My take on the "subjective/objective" debate that seems to pop its ugly head up a lot is that musical enjoyment is a taste. Take 2 people, some broccoli, and some lab equipment....measure 2 pieces of broccoli to ensure they are identical, then feed them to the 2 people. One likes it, one hates it. How do you explain this? In short, you cant determine that broccoli tastes good nor bad by measuring it. Period.
My point is that you cant draw subjective results from objective data. In other words, you cant say that product "X" sounds "Y" because of "Z". Because no matter how many people agree with that statement, there will always be someone who disagrees. And no matter how small the minority may be, they are right as well. End rant. :)
Sorry to those affronted by "grandstanding" with unecessary detailed discussion here on the Zu Druids. As several have pointed out and continue to reiterate "measurements have no meaning", as the Zu Druids are a fantastic speaker irregardless of what a lab measurement would indicate (better than all other high end speakers according to F1Audio) and Sean is a great guy. I don't dispute any of this. For the record, I already stated " Zu Druid's are undoubtedly good speakers."
I understand the need for subjectivists to jump in and aggressively defend preferences given that they select audio equipment without heed to measurements. On the flip side, please understand that objectivists enjoy and learn a lot through technical discussions with people such as Duke.
F1audio made my point much better than I did.
If you like the speaker or vegetable or movie, it doesn't really matter what the gauges, meters, formulae or critics say.
All that counts is that you are enjoying yourself. The Absolute Sound paradigm has completely distracted us all away from our own judgement. It's like letting Hugh Hefner tell you who to marry.
Thanks. I did get that part of your post, and appreciate the support for explaining how the Druids can sound despite the measurements, especially those specs that appear in the review of Soundstage.(I have some thoughts on that at the end of this post.) I have always loved reading your threads and respect your wisdom and understanding of speaker designing and building, and comments from you regarding the Zu's interesting and intruiging designs are a great resource and welcomed info.. Not something everyone (especially me) can do, and do well. If anyone is qualified to ad anything helpful and constructive here it definitely is you.So, no dis-respect to you.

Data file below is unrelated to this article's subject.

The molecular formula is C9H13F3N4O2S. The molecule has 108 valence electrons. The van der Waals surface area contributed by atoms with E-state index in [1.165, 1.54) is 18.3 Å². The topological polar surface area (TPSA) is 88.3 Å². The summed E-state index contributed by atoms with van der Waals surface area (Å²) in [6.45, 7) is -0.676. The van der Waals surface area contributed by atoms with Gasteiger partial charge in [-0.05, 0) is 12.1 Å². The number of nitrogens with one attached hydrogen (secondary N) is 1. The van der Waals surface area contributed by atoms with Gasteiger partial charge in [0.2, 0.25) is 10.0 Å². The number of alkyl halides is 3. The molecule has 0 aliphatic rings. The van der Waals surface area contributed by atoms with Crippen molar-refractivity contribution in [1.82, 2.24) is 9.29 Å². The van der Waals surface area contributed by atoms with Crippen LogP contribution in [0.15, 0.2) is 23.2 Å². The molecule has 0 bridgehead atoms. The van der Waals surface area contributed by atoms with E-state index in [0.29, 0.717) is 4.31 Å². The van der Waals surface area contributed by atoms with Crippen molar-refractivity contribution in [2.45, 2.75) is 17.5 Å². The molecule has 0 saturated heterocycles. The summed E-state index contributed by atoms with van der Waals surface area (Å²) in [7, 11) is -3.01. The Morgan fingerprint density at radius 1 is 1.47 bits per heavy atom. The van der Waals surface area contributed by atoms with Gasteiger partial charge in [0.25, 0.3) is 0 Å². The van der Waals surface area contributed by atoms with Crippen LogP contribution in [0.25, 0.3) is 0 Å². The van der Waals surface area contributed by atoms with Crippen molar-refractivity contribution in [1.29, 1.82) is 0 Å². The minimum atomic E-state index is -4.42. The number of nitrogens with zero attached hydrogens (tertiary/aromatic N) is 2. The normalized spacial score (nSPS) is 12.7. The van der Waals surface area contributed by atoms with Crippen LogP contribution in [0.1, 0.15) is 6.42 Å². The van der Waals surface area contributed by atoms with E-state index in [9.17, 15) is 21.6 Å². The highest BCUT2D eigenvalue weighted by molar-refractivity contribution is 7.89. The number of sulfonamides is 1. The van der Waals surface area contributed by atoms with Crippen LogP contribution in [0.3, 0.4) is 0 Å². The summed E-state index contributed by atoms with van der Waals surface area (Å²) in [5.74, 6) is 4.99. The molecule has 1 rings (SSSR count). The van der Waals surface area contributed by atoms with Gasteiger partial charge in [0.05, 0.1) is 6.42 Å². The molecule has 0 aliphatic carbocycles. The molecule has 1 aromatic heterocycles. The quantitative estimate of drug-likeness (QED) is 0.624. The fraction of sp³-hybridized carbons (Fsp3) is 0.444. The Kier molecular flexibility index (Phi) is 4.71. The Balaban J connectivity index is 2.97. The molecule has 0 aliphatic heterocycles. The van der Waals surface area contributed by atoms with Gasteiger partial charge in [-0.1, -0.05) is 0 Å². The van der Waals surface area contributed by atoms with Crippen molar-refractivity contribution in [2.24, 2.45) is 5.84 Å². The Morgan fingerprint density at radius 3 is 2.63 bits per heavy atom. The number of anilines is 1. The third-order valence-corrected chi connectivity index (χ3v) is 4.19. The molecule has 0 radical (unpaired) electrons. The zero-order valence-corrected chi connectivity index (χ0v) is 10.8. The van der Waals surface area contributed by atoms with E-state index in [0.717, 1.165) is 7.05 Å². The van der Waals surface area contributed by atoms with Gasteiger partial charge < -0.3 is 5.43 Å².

My rant is only due to the limited comments from those who have actually listened and compared by their own experience, in their own systems, the speakers the orig. posted lsited as asking for help with, namely the Usher 6 series and Klipsch in particular. I just see so many comments, and so little real info and answers of what was being asked for.
I assumed the orig. poster saw many threads as mentioned in his post, and had a chance to read them..but alas, some here are quick to take a "ho-hum"..here we go again stance. Did they own 6 series Usher or Klipsch speaker and then own Druids to make a fair comparison?? If so, they dont say such was the case. That really was my main point in my rant.
I will say this as to the Druids. They are critical as to set up, regardless of those that feel they are easliy placed within the room. I have read that they can be placed very close to the front wall and sound great, but like most designs I have used, they are much better placed well out in the room. The Cardas ratio seems to work well in my instance. I think many give up, or are unwilling or unable as the case is, and thus sell them, perhaps too soon, without taking the time to work with them, place them and toe them for best sound. Once set up and tweeked and fed good electronics, they shine nicely.I am floored at how much good bass there is in the speaker!
Anyway, thanks and apologies to all for my rant. ;-)
If you like the speaker or vegetable or movie, it doesn't really matter what the gauges, meters, formulae or critics say.
I understand this subjective view. However, whether you like broccoli more than potatoes is hardly useful to another in helping understand how either will taste. I believe there is a place for trying to objectively measure and describe performance just as their is a place for subjective hyperbole. While neither viewpoint tells the whole story (and how one may personally react to Zu Druid's sound), IMHO there is space and value for both views on these forums, rather than dismissing all measurements as..."it doesn't really matter".
Once again, let me reiterate how great Zu Druid speakers are. This is not an attack on Zu Druid's fine speakers. I am defending measurements which seem to be so easily dismissed as useless on not just this thread but many threads on these forums.